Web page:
What all issuers have in common is that failure to meet the targets triggers a step-up of the coupon. Before Chanel entered the market last week, the step-ups had all been 25bps. It is interesting to note that the first three issuers of SLBs used the exact same structure, which was almost becoming market practice at this early stage.

Chanel broke the trend by adopting step-ups of 50bps and 75bps for failure to reach its renewable and emission targets respectively. The scope for innovation is immense for this new format, and we expect more trend breakers to enter the market and debut new types of structures to explore investor reactions.

Sustainability-linked Bond Frameworks and Second Party Opinions

ENEL, which issued its first SLB prior to the publication of the SLBPs, presented its target-linked structure in an investor presentation. Its bond later got an SPO of its commercial papers. Suzano and Chanel have published Sustainability-linked Bond Frameworks, which have been externally verified as well.

The SLBPs do not specifically require issuers to present a framework (although they reference it as a possibility) but emphasize the importance of providing investors with the relevant information prior to a bond issuance. However, market practice when issuing a green bond is to have a framework that’s verified by a second party opinion provider. We would expect this to become the de facto market standard for SLBs as well.

Investor interest in the bonds

Since the ENEL bond, SLBs as a format have gotten a mixed reception. Some investors have flagged the risk of greenwashing, arguing that the lack of transparency around how the bond‘s proceeds will be used creates a legitimacy issue for the sustainable bond market. What’s more, unlike green bond issuers, SLB issuers do have an option to not deliver on the KPI. While such criticism seems to have abated since the SLBPs were published, we are aware that investors still find it difficult to value the potential variation of the coupon.

A common appeal for interested investors is the idea of being able to buy in to an entity’s sustainable improvement. SLBs commit the full business of the issuer to a sustainable target, which by extension means that all of the company’s activities and bonds are connected to a sustainable transition. Entities are able to be transparent with how they set up their targets and how far they have come in their sustainable transition.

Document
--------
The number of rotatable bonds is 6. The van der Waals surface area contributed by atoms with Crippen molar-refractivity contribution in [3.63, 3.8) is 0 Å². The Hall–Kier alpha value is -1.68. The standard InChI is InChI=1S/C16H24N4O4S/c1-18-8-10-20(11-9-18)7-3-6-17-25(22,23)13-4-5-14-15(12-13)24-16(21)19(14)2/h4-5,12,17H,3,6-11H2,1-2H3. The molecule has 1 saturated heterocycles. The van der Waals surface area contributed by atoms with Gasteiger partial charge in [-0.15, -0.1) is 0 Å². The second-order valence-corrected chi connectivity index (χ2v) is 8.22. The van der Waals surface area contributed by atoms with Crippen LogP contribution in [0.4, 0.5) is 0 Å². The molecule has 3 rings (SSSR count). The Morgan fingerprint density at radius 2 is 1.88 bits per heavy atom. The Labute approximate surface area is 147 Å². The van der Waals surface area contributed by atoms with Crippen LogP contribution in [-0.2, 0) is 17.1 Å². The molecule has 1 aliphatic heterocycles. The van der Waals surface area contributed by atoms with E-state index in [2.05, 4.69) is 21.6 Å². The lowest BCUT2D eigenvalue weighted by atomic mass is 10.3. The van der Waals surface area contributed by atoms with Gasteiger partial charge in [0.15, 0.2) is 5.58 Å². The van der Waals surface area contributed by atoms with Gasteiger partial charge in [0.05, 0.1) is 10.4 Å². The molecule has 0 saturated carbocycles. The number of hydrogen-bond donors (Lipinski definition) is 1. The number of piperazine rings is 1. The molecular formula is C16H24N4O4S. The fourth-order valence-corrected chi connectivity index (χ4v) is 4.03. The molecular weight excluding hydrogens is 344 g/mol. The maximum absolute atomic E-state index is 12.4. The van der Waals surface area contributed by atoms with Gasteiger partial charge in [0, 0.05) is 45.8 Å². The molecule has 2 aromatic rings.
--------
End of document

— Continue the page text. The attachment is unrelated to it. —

The first SLBs have been well received by the market, especially the ones committing to an environmental target, and the development of the market will be closely tracked. At this point, we have not yet experienced the “test date phase” of SLBs – the date when a test is conducted to determine whether the KPI has been met, potentially giving rise to a coupon step-up. We are curious to see how SLBs’ financial performance will play out, as well as the holding behaviour of investors, as the issuer approaches the test date.

Will we continue to see only step-ups, or will other changes to the bond characteristics emerge? Will entities commit to annual test dates, rather than one-time tests? We are sure to see additional SLBs issued in the short-term using a broader set of structures than what we’ve seen so far, answering some of the lingering questions and breaking new ground in the sustainable finance market.

About the authors:

Ebba Ramel is an analyst in Nordea’s Sustainable Bonds team.

Jacob Michaelsen is Head of Sustainable Finance Advisory at Nordea.

For more information

On sustainability-linked bonds contact Emma Ramel on Nordea’s Sustainable Bonds team.